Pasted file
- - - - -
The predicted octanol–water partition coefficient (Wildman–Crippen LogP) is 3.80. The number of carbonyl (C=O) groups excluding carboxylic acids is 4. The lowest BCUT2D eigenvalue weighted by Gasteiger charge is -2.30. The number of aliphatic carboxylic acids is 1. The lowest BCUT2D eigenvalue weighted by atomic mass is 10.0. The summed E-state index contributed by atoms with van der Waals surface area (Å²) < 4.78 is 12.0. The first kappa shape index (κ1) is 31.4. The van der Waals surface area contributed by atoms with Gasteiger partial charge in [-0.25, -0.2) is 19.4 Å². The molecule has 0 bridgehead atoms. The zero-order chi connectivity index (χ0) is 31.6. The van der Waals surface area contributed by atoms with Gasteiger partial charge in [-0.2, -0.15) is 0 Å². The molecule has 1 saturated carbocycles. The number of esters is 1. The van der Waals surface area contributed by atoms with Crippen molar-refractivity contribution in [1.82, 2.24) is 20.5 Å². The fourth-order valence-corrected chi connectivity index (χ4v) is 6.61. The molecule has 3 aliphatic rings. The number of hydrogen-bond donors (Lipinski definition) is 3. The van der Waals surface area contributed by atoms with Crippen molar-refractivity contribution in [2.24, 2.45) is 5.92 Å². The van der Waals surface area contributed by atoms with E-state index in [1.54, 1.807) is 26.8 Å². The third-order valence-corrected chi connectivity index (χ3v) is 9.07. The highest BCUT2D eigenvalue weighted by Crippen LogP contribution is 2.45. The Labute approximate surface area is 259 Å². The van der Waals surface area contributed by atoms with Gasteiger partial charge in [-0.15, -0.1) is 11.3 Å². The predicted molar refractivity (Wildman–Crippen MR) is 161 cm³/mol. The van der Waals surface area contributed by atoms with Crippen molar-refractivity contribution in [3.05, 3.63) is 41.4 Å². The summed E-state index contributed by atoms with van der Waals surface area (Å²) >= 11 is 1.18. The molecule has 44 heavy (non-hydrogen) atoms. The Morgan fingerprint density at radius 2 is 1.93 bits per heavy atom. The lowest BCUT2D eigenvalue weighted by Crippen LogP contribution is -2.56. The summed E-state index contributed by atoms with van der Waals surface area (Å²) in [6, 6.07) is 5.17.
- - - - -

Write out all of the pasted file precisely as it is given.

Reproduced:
The predicted octanol–water partition coefficient (Wildman–Crippen LogP) is 3.80. The number of carbonyl (C=O) groups excluding carboxylic acids is 4. The lowest BCUT2D eigenvalue weighted by Gasteiger charge is -2.30. The number of aliphatic carboxylic acids is 1. The lowest BCUT2D eigenvalue weighted by atomic mass is 10.0. The summed E-state index contributed by atoms with van der Waals surface area (Å²) < 4.78 is 12.0. The first kappa shape index (κ1) is 31.4. The van der Waals surface area contributed by atoms with Gasteiger partial charge in [-0.25, -0.2) is 19.4 Å². The molecule has 0 bridgehead atoms. The zero-order chi connectivity index (χ0) is 31.6. The van der Waals surface area contributed by atoms with Gasteiger partial charge in [-0.2, -0.15) is 0 Å². The molecule has 1 saturated carbocycles. The number of esters is 1. The van der Waals surface area contributed by atoms with Crippen molar-refractivity contribution in [1.82, 2.24) is 20.5 Å². The fourth-order valence-corrected chi connectivity index (χ4v) is 6.61. The molecule has 3 aliphatic rings. The number of hydrogen-bond donors (Lipinski definition) is 3. The van der Waals surface area contributed by atoms with Crippen molar-refractivity contribution in [2.24, 2.45) is 5.92 Å². The van der Waals surface area contributed by atoms with E-state index in [1.54, 1.807) is 26.8 Å². The third-order valence-corrected chi connectivity index (χ3v) is 9.07. The highest BCUT2D eigenvalue weighted by Crippen LogP contribution is 2.45. The Labute approximate surface area is 259 Å². The van der Waals surface area contributed by atoms with Gasteiger partial charge in [-0.15, -0.1) is 11.3 Å². The predicted molar refractivity (Wildman–Crippen MR) is 161 cm³/mol. The van der Waals surface area contributed by atoms with Crippen molar-refractivity contribution in [3.05, 3.63) is 41.4 Å². The summed E-state index contributed by atoms with van der Waals surface area (Å²) >= 11 is 1.18. The molecule has 44 heavy (non-hydrogen) atoms. The Morgan fingerprint density at radius 2 is 1.93 bits per heavy atom. The lowest BCUT2D eigenvalue weighted by Crippen LogP contribution is -2.56. The summed E-state index contributed by atoms with van der Waals surface area (Å²) in [6, 6.07) is 5.17.